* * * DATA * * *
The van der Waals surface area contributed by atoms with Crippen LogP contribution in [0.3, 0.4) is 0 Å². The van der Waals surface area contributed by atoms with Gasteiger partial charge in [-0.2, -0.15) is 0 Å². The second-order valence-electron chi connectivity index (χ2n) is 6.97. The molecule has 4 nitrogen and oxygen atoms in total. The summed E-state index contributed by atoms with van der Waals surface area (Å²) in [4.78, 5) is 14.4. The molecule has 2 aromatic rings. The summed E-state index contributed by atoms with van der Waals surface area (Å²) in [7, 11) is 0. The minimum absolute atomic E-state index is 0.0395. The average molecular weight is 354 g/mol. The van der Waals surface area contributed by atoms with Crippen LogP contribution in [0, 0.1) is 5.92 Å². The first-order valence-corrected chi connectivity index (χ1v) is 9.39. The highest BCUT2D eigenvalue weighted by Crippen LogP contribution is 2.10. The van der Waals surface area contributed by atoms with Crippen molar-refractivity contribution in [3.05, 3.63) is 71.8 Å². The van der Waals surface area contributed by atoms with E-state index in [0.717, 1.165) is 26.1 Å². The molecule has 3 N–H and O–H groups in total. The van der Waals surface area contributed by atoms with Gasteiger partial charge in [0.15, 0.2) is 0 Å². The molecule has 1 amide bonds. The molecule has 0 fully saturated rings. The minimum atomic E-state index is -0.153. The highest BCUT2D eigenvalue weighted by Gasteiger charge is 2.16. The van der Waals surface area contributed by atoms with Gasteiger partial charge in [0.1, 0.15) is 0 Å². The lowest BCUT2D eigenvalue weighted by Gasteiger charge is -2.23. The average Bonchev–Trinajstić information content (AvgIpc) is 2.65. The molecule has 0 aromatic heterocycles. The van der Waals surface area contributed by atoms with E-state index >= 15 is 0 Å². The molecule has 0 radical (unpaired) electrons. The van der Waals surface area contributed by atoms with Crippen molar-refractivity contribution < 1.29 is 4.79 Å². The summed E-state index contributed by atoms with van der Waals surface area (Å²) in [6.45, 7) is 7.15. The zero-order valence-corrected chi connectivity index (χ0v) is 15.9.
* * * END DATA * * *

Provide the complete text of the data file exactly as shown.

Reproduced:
The van der Waals surface area contributed by atoms with Crippen LogP contribution in [0.3, 0.4) is 0 Å². The van der Waals surface area contributed by atoms with Gasteiger partial charge in [-0.2, -0.15) is 0 Å². The second-order valence-electron chi connectivity index (χ2n) is 6.97. The molecule has 4 nitrogen and oxygen atoms in total. The summed E-state index contributed by atoms with van der Waals surface area (Å²) in [4.78, 5) is 14.4. The molecule has 2 aromatic rings. The summed E-state index contributed by atoms with van der Waals surface area (Å²) in [7, 11) is 0. The minimum absolute atomic E-state index is 0.0395. The average molecular weight is 354 g/mol. The van der Waals surface area contributed by atoms with Crippen LogP contribution in [0, 0.1) is 5.92 Å². The first-order valence-corrected chi connectivity index (χ1v) is 9.39. The highest BCUT2D eigenvalue weighted by Crippen LogP contribution is 2.10. The van der Waals surface area contributed by atoms with Crippen molar-refractivity contribution in [3.05, 3.63) is 71.8 Å². The van der Waals surface area contributed by atoms with E-state index in [0.717, 1.165) is 26.1 Å². The molecule has 3 N–H and O–H groups in total. The van der Waals surface area contributed by atoms with Gasteiger partial charge in [0.15, 0.2) is 0 Å². The molecule has 1 amide bonds. The molecule has 0 fully saturated rings. The minimum atomic E-state index is -0.153. The highest BCUT2D eigenvalue weighted by Gasteiger charge is 2.16. The van der Waals surface area contributed by atoms with Gasteiger partial charge in [0.1, 0.15) is 0 Å². The lowest BCUT2D eigenvalue weighted by Gasteiger charge is -2.23. The average Bonchev–Trinajstić information content (AvgIpc) is 2.65. The molecule has 0 aromatic heterocycles. The van der Waals surface area contributed by atoms with E-state index >= 15 is 0 Å². The molecule has 0 radical (unpaired) electrons. The van der Waals surface area contributed by atoms with Crippen molar-refractivity contribution < 1.29 is 4.79 Å². The summed E-state index contributed by atoms with van der Waals surface area (Å²) in [6.45, 7) is 7.15. The zero-order valence-corrected chi connectivity index (χ0v) is 15.9.